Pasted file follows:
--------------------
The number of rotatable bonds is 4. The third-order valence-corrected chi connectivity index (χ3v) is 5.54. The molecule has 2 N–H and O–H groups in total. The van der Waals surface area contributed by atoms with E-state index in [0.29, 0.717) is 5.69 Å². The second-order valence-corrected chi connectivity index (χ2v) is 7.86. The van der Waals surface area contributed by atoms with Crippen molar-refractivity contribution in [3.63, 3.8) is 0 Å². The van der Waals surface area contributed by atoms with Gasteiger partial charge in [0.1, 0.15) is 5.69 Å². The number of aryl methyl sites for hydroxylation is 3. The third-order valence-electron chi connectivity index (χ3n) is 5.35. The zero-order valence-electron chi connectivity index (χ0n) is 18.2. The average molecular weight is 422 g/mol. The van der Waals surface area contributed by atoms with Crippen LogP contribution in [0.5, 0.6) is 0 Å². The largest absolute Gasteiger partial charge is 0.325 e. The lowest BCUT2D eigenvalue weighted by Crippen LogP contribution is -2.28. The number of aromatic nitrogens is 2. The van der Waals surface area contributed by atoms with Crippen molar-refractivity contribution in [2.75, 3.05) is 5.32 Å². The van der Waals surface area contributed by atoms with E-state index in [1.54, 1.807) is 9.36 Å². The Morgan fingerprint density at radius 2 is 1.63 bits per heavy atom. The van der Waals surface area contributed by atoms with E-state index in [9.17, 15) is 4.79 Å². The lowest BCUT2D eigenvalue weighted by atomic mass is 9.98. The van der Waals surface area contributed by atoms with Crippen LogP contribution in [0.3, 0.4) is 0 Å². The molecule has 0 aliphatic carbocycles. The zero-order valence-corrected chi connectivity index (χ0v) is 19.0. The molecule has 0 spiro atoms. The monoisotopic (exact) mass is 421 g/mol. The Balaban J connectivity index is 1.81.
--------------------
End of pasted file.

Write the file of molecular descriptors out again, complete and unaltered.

The number of rotatable bonds is 4. The third-order valence-corrected chi connectivity index (χ3v) is 5.54. The molecule has 2 N–H and O–H groups in total. The van der Waals surface area contributed by atoms with E-state index in [0.29, 0.717) is 5.69 Å². The second-order valence-corrected chi connectivity index (χ2v) is 7.86. The van der Waals surface area contributed by atoms with Crippen molar-refractivity contribution in [3.63, 3.8) is 0 Å². The van der Waals surface area contributed by atoms with Gasteiger partial charge in [0.1, 0.15) is 5.69 Å². The number of aryl methyl sites for hydroxylation is 3. The third-order valence-electron chi connectivity index (χ3n) is 5.35. The zero-order valence-electron chi connectivity index (χ0n) is 18.2. The average molecular weight is 422 g/mol. The van der Waals surface area contributed by atoms with Crippen LogP contribution in [0.5, 0.6) is 0 Å². The largest absolute Gasteiger partial charge is 0.325 e. The lowest BCUT2D eigenvalue weighted by Crippen LogP contribution is -2.28. The number of aromatic nitrogens is 2. The van der Waals surface area contributed by atoms with Crippen molar-refractivity contribution in [2.75, 3.05) is 5.32 Å². The van der Waals surface area contributed by atoms with E-state index in [1.54, 1.807) is 9.36 Å². The Morgan fingerprint density at radius 2 is 1.63 bits per heavy atom. The van der Waals surface area contributed by atoms with E-state index in [9.17, 15) is 4.79 Å². The lowest BCUT2D eigenvalue weighted by atomic mass is 9.98. The van der Waals surface area contributed by atoms with Crippen LogP contribution in [0.3, 0.4) is 0 Å². The molecule has 0 aliphatic carbocycles. The zero-order valence-corrected chi connectivity index (χ0v) is 19.0. The molecule has 0 spiro atoms. The monoisotopic (exact) mass is 421 g/mol. The Balaban J connectivity index is 1.81.